Fonseca Vintage Port 2011
Dense, brooding and massive dark blackberry and blackcurrant aromas. Compact and concentrated, this shows exceptional purity: the hallmark of 2011. Has an array of heady herbal aromas, discreet notes of exotic wood, marzipan and plum, and graphite-laced minerality. Solid, well-integrated tannins give volume and firmness to dense black fruit flavors, with dark chocolate and licorice notes. Shows the classic opulence of Fonseca.
Pairs well with blue cheeses like Stilton or Roquefort and desserts of dark chocolate or berries. Should be decanted before serving due to sediment.
Critical AcclaimAll Vintages
Fonseca Port was founded in 1822 and grew rapidly in reputation and importance. Since its foundation, successive generations of the Guimaraens family have upheld the Company’s reputation. Today, Fonseca occupies a leading position as a specialist producer of quality wood ports and as one of the top vintage houses.
Fonseca may indeed be unique in the annals of Port in that every Fonseca vintage port in the last 100 years has been made by just four members of the Guimaraens family. The fourth member, David Guimaraens, continues the tradition having taken over from his father as winemaker in 1992. This remarkable continuity of winemaker is clearly evident in the wine. The company continues to foot tread every single grape grown in its three vineyards in granite stone troughs in the traditional way.
In his book, Vintage Port, James Suckling has written: "Fonseca is the King of Port. It produces the best Vintage Port in every declared year, with very few exceptions." Robert Parker summed up Fonseca's style as "The most exotic and most complex Port...With its lush, seductive character, one might call it the Pomerol of Vintage Ports."
Best known for intense, impressive and age-worthy fortified wines, Portugal relies almost exclusively on its many indigenous grape varieties. Bordering Spain to its north and east, and the Atlantic Ocean on its west and south coasts, this is a land where tradition reigns supreme, due to its relative geographical and, for much of the 20th century, political isolation. A long and narrow but small country, Portugal claims considerable diversity in climate and wine styles, with milder weather in the north and significantly more rainfall near the coast.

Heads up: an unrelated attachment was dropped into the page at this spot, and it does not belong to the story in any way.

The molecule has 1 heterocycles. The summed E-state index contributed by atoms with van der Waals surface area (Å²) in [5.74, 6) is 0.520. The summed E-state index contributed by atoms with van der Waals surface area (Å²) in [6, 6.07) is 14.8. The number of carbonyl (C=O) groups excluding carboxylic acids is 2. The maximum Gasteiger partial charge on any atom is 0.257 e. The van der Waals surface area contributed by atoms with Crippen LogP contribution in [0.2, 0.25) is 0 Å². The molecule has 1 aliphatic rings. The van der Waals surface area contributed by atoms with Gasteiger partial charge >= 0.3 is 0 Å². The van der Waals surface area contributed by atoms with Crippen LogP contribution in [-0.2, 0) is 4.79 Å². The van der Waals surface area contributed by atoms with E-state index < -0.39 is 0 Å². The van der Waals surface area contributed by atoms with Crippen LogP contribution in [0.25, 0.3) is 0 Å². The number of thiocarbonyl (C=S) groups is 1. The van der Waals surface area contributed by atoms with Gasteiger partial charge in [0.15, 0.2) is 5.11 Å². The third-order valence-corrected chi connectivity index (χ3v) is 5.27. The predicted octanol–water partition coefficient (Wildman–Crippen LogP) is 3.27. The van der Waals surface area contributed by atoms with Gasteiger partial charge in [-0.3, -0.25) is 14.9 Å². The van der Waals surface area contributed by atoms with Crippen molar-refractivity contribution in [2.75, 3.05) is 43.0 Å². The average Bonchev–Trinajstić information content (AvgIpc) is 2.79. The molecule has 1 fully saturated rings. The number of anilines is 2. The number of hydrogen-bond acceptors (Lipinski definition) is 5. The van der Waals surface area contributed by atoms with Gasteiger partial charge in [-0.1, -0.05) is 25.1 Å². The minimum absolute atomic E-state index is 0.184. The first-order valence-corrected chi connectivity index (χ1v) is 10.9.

While Port (named after its city of Oporto on the Atlantic Coast at the end of the Douro Valley), made Portugal famous, Portugal is also an excellent source of dry red and white wines of various styles.
The Duoro Valley produces full-bodied and concentrated dry red wines made from the same set of grape varieties used for Port, which include Touriga Nacional, Tinta Roriz (Spain’s Tempranillo), Touriga Franca, Tinta Barroca and Tinto Cão, among a long list of others in minor proportions.
Other dry wines include the tart, slightly effervescent Vinho Verde white wine, made in the north, and the bright, elegant reds and whites of the Dão as well as the bold, and fruit-driven reds and whites of the southern, Alentejo.
The nation’s other important fortified wine, Madeira, is produced on the eponymous island off the North African coast.
Port is a sweet, fortified wine with numerous styles: Ruby, Tawny, Vintage, Late Bottled Vintage (LBV), White, Colheita, and a few unusual others. It is blended from from the most important red grapes of the Douro Valley, based primarily on Touriga Nacional with over 80 other varieties approved for use. Most Ports are best served slightly chilled at around 55-65°F.